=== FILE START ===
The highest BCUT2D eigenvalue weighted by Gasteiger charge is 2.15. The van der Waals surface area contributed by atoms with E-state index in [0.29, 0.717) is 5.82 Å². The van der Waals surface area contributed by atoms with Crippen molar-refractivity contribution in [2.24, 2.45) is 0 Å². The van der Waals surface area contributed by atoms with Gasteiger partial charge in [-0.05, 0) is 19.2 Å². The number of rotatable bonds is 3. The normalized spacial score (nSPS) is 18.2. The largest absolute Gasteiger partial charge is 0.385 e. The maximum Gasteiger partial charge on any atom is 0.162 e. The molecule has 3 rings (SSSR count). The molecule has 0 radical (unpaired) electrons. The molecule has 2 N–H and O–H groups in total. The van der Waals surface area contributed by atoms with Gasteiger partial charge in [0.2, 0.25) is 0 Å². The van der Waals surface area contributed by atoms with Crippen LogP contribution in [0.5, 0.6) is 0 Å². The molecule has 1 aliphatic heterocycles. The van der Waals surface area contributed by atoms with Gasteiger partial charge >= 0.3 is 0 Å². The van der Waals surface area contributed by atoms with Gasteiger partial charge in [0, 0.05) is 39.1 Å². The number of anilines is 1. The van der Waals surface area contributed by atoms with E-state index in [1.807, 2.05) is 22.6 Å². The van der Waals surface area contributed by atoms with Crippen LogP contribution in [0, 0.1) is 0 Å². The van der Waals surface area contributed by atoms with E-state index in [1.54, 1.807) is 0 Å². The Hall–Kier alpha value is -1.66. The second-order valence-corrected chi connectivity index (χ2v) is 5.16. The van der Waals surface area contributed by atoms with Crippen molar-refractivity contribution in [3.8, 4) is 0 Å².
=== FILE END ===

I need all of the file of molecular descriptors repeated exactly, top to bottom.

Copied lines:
The highest BCUT2D eigenvalue weighted by Gasteiger charge is 2.15. The van der Waals surface area contributed by atoms with E-state index in [0.29, 0.717) is 5.82 Å². The van der Waals surface area contributed by atoms with Crippen molar-refractivity contribution in [2.24, 2.45) is 0 Å². The van der Waals surface area contributed by atoms with Gasteiger partial charge in [-0.05, 0) is 19.2 Å². The number of rotatable bonds is 3. The normalized spacial score (nSPS) is 18.2. The largest absolute Gasteiger partial charge is 0.385 e. The maximum Gasteiger partial charge on any atom is 0.162 e. The molecule has 3 rings (SSSR count). The molecule has 0 radical (unpaired) electrons. The molecule has 2 N–H and O–H groups in total. The van der Waals surface area contributed by atoms with Gasteiger partial charge in [0.2, 0.25) is 0 Å². The van der Waals surface area contributed by atoms with Crippen LogP contribution in [0.5, 0.6) is 0 Å². The molecule has 1 aliphatic heterocycles. The van der Waals surface area contributed by atoms with Gasteiger partial charge >= 0.3 is 0 Å². The van der Waals surface area contributed by atoms with Gasteiger partial charge in [0, 0.05) is 39.1 Å². The number of anilines is 1. The van der Waals surface area contributed by atoms with E-state index in [1.807, 2.05) is 22.6 Å². The van der Waals surface area contributed by atoms with Crippen LogP contribution in [0, 0.1) is 0 Å². The van der Waals surface area contributed by atoms with E-state index in [1.54, 1.807) is 0 Å². The Hall–Kier alpha value is -1.66. The second-order valence-corrected chi connectivity index (χ2v) is 5.16. The van der Waals surface area contributed by atoms with Crippen molar-refractivity contribution in [3.8, 4) is 0 Å².